2. F1 needs to be more consumer-friendly. An individual’s view or understanding of Formula One is framed almost entirely by their local broadcaster. Unlike most global sports, the vast majority of ‘consumption’ of Formula One is via race-day TV coverage, supplemented in part by traditional, non-specialist newspaper coverage.

Formula One fans are also mature consumers of new media channels (e.g., on-line, mobile) and other touch points (e.g., gaming, merchandise).

The global nature of Formula One, although an attractive characteristic in itself, impedes the uniformity of race schedules, and often results in consumption of a race being limited to locally broadcast TV highlights programs. Only devotees (25% of the total potential viewing audience) are likely to watch a race live if it occurs outside peak viewing times.

Implication: significant opportunities exist to build audience via other channels such as internet and mobile.

3. Major changes to qualifying format are not urgent. When asked to consider alternative qualifying formats, all fan types expressed a modest preference for a meritocratically determined starting grid. There was some degree of interest in allowing luck to play a part in shaping the starting order, but the general sentiment was that the fastest driver should always start from pole.

Implication: there may be justification for minor modifications to the current qualifying format, following further trials; however, a major change to the format will not result in a significant increase in audience.

4. Revisions to the points-scoring system. As with qualifying, all audiences want a meritocratic points-scoring system. This means that they want winning grands prix to count for more than it does currently. There is an indication that all audiences would like to see a greater points reward for winning grands prix.

Implication: a minor adjustment to the existing points system is justified

5. Evolution of pit stops and refueling. All audiences view pit stops as integral to their enjoyment of grand prix coverage; however, they rank the most important and compelling aspect of pit stops as tire changing rather than refueling. Race strategies were not highly ranked as a determinant of interest in Formula One.

Implication: audiences are unlikely to diminish if refueling is discontinued. Tire changing is an important driver of audience interest (in pit stops) and should not be further automated.


Sir Frank Williams (Team Principal, AT&T WilliamsF1) “The new FOTA group has the best of intentions in representing the teams’ best interests, both technically and commercially. FOTA wishes to enjoy an open and productive relationship with both the FIA and FOM.”

Dr Mario Theissen (BMW Motorsport Director and Team Principal, BMW Sauber F1 Team) “The FIA and FOTA are pursuing the same aims – to increase the sporting value of Formula One and to cut the expenditure required to do so. Reducing costs is definitely the way to go.

The members of FOTA have made great efforts to this end over recent months and have set out a whole series of measures which will already allow substantial cost savings in 2009. Further savings for the coming years will follow in due course.”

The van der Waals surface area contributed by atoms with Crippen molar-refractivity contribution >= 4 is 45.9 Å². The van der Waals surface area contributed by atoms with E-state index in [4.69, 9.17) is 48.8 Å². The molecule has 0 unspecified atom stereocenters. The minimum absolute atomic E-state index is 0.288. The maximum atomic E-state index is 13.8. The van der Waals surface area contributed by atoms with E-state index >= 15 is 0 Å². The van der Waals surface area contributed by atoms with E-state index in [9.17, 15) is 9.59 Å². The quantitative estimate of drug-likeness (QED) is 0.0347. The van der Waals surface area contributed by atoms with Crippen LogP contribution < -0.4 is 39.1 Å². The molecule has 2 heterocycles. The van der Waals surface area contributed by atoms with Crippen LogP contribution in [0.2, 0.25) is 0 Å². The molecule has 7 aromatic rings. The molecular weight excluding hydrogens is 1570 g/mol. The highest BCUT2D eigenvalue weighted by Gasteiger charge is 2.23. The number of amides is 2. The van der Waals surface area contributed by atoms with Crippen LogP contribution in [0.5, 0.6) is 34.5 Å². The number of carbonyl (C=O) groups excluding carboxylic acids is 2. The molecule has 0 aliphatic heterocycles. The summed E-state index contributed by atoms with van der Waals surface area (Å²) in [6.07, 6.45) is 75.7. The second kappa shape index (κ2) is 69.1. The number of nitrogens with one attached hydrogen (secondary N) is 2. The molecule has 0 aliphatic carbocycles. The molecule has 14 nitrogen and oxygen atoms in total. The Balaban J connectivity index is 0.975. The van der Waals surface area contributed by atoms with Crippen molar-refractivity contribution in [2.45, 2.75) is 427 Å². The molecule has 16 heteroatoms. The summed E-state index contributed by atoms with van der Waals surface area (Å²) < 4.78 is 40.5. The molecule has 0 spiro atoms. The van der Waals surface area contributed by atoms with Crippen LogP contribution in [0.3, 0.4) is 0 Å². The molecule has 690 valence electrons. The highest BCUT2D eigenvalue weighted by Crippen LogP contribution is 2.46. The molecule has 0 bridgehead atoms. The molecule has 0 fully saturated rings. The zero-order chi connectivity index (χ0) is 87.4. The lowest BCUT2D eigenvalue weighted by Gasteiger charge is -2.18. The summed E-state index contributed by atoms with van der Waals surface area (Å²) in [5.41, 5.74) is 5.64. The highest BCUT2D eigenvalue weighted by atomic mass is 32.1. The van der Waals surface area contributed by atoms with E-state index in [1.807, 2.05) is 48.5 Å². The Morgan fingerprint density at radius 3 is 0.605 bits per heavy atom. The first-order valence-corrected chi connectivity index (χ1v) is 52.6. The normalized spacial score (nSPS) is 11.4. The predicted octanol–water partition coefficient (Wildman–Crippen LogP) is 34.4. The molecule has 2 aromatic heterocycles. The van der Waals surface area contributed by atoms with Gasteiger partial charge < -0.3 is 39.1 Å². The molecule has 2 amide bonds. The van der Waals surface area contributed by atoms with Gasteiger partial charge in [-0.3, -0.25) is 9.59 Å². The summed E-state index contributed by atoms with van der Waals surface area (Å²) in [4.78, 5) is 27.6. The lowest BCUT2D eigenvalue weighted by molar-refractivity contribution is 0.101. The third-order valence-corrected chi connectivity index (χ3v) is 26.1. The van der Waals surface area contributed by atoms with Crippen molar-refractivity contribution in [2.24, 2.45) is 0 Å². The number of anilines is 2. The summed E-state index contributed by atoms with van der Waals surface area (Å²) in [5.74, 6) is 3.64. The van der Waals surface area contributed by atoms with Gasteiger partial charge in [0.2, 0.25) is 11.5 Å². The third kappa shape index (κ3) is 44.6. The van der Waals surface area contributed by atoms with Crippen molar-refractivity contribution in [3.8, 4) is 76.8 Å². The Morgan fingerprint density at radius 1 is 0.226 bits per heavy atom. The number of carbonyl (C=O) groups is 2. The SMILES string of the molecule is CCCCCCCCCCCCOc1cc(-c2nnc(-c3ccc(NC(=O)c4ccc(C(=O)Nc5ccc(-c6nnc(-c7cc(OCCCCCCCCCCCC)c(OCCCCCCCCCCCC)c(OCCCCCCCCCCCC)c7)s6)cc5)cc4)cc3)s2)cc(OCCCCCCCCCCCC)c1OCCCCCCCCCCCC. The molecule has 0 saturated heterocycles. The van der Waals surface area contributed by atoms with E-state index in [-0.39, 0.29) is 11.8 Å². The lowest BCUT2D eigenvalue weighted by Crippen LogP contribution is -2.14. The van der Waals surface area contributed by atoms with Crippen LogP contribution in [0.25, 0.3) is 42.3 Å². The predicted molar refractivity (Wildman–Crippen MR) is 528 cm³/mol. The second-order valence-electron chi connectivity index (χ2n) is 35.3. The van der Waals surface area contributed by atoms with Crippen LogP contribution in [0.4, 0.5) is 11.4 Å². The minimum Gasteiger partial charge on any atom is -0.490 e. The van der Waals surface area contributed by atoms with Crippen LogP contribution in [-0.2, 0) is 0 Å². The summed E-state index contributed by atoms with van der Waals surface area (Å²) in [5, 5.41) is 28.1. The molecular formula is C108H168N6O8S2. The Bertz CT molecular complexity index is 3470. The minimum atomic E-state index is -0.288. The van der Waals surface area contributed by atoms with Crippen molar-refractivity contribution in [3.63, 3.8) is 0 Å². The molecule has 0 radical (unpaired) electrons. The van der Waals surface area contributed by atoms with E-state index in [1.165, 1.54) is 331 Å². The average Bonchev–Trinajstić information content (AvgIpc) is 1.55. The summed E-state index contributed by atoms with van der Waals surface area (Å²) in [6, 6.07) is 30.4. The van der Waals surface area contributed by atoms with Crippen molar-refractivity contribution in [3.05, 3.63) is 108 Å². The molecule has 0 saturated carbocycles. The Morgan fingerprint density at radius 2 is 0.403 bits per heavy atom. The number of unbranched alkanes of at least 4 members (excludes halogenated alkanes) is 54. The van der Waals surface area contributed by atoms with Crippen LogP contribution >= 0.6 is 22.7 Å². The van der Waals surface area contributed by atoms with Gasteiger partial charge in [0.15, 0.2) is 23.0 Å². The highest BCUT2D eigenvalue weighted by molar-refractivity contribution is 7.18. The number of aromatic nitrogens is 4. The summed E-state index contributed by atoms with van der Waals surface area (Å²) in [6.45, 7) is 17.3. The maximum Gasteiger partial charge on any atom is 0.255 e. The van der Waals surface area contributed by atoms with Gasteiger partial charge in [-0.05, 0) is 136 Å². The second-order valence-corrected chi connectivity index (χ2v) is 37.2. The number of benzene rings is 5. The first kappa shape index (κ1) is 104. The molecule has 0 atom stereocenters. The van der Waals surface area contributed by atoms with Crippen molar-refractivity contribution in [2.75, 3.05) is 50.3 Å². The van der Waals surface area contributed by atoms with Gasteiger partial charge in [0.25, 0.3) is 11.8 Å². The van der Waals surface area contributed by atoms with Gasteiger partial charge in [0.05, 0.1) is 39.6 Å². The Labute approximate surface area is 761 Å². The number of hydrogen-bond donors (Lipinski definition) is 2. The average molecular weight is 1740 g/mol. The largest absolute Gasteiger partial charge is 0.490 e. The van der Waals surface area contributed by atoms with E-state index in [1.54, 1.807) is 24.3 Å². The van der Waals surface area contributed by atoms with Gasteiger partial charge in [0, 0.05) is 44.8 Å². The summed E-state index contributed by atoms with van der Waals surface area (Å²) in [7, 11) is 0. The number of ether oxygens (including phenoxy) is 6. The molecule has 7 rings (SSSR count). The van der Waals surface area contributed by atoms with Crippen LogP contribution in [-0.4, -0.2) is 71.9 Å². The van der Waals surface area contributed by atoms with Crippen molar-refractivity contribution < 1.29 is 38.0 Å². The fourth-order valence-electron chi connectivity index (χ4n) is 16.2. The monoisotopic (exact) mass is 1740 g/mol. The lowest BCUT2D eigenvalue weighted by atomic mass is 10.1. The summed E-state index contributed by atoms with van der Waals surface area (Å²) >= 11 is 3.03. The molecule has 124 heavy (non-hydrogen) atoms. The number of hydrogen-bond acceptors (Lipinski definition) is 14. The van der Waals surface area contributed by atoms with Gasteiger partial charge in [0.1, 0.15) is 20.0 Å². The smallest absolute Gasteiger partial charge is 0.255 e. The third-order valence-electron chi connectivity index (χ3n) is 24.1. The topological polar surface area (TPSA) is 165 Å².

Dr Vijay Mallya (Chairman and Team Principal, Force India Formula One Team) “Formula One is undoubtedly about competition and striving to beat one’s opposition. While this is very much the essence of the on-track action, unity and collaboration off-track is crucial. The open spirit of discussion and co-operation to increase both the spectacle and financial viability of Formula One are entirely positive for the sport and its investors – i.e., the teams, the sponsors and of course the fans. I fully support the initiatives and hope that between FOTA, the FIA and FOM we can find a balance to safeguard the wonderful sport we have before us now.”

Flavio Briatore (Team Principal, ING Renault F1 Team) “Through FOTA we have found unity among the teams as we strive to provide a sustainable future for Formula One. From a commercial standpoint, we recognize that while our sport enjoys a remarkable global reach, there is still room to improve its appeal as an investment opportunity.

It is clear that we need to strengthen Formula One as a show and through our global audience survey we have given a voice to the consumers of Formula One. The results confirm that we must exploit the potential of new media, while continuing to enhance the TV experience, which remains the most important interface with the public. It is therefore essential to provide our audience with more information and to make the teams and drivers more accessible to ensure that we deliver a product that is always exciting, unpredictable and compelling both on and off the track. I am confident that, working together, and in a constructive spirit with both governing bodies FIA and FOM, FOTA can help build a solid future for the sport in the years ahead.”

Tadashi Yamashina (Team Principal, Panasonic Toyota F1) "FOTA has already achieved a great deal and we can be very satisfied with the progress we have made, but there is a lot of work still ahead of us. It is vitally important not to neglect the soul of grand prix racing. Formula One is the pinnacle of motorsport and our challenge is to retain the DNA of the sport as a technological as well as a human contest, while also delivering value for money for all stakeholders, and this includes the fans. We all embrace the need to cut costs, and the significant savings achieved by FOTA and the FIA at the end of last year are a promising start. FOTA’s strength lies in the unity of the teams. This unprecedented joint initiative, which we hope will work in combination with the FIA and FOM, can inspire Formula One to conquer the challenges facing it and the wider world.”